Vaping, once thought to be a safer alternative to smoking, has had a consistent spot in news coverage over the past year because of growing health concerns. Bolstering those concerns, the New England Journal of Medicine on Thursday published results of a study that found nicotine vaping among teens more than doubled between 2017 and 2019.
One in four 12th graders surveyed in 2019 by the team from the Universities of Michigan and Minnesota had vaped nicotine in the prior month. About one in five 10th graders and one in 11 eighth graders had also used e-cigarettes in the prior 30 days, researchers found. The team surveyed 42,531 students in 8th, 10th and 12th grade in 2019.
By comparison, in 2017, about 11% of 12th graders, 8% of 10th graders and 3.5% of 8th graders had vaped in the prior 30 days, the research showed.
“New efforts are needed to protect youth from using nicotine during adolescence, when the developing brain is particularly susceptible to permanent changes from nicotine use and when almost all nicotine addiction is established,” the researchers said in the study.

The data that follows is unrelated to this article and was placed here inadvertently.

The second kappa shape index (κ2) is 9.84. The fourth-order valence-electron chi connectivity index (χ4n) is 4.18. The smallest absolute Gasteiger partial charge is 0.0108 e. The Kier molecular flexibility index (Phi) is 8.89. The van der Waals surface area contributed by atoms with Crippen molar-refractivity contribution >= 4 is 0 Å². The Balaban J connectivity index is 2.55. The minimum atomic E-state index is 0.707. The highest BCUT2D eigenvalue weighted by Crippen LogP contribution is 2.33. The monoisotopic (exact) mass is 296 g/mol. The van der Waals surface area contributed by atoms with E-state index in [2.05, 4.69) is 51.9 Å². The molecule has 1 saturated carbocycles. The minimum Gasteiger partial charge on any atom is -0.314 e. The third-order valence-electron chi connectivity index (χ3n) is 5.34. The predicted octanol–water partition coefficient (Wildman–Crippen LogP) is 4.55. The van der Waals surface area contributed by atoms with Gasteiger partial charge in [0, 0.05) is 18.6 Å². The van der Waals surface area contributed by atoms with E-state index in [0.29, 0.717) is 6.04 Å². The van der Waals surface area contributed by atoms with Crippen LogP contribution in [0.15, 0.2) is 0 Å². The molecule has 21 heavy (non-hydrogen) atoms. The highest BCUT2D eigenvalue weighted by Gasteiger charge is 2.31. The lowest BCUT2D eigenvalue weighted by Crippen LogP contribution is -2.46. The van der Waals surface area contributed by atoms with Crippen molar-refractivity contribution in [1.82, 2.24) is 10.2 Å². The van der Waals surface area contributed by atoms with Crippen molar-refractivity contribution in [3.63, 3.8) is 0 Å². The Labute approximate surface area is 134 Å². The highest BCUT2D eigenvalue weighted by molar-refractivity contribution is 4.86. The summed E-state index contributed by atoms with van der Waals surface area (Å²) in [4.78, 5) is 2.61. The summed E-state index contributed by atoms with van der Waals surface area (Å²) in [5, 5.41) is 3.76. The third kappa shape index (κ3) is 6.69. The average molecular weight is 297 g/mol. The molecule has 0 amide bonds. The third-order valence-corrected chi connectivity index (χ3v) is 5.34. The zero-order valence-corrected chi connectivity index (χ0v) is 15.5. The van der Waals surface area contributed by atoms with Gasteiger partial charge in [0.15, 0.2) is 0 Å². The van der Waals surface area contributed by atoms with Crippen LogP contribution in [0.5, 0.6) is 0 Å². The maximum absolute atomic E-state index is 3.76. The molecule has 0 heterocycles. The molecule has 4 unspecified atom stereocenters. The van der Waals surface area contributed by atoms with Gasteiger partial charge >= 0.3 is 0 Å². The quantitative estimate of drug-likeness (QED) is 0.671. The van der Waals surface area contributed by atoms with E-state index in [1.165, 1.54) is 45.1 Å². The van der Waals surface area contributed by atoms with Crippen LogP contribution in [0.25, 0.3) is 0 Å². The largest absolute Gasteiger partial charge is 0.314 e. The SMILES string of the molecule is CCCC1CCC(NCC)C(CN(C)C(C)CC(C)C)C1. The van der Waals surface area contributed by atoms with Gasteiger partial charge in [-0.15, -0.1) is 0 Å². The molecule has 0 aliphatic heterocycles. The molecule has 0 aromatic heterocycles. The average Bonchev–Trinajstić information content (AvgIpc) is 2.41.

The Food and Drug Administration announced a criminal probe into vaping Thursday as the lung illnesses linked to vaping rose to 530. To date, eight people have died. Earlier this month, the FDA called teen use of e-cigarettes an “epidemic.”
- Number of children vaping doubles in five years, new research shows
- CT legal age to buy cigarettes, vaping products goes up Tuesday
- What we know about mysterious vaping-linked illnesses and deaths
- More than 1.3 million high school students started vaping in the past year
- What does scientific research say about e-cigarettes?
- The legal age to buy cigarettes, vaping products goes up Tuesday
- Iowa’s governor says e-cigarette use among teens ‘alarming’
- Supplement may lower blood pressure, improve vascular health and could even slow aging, claims study
- NHS trusts ‘fritter away’ millions of public money outsourcing staff to private companies, Unison says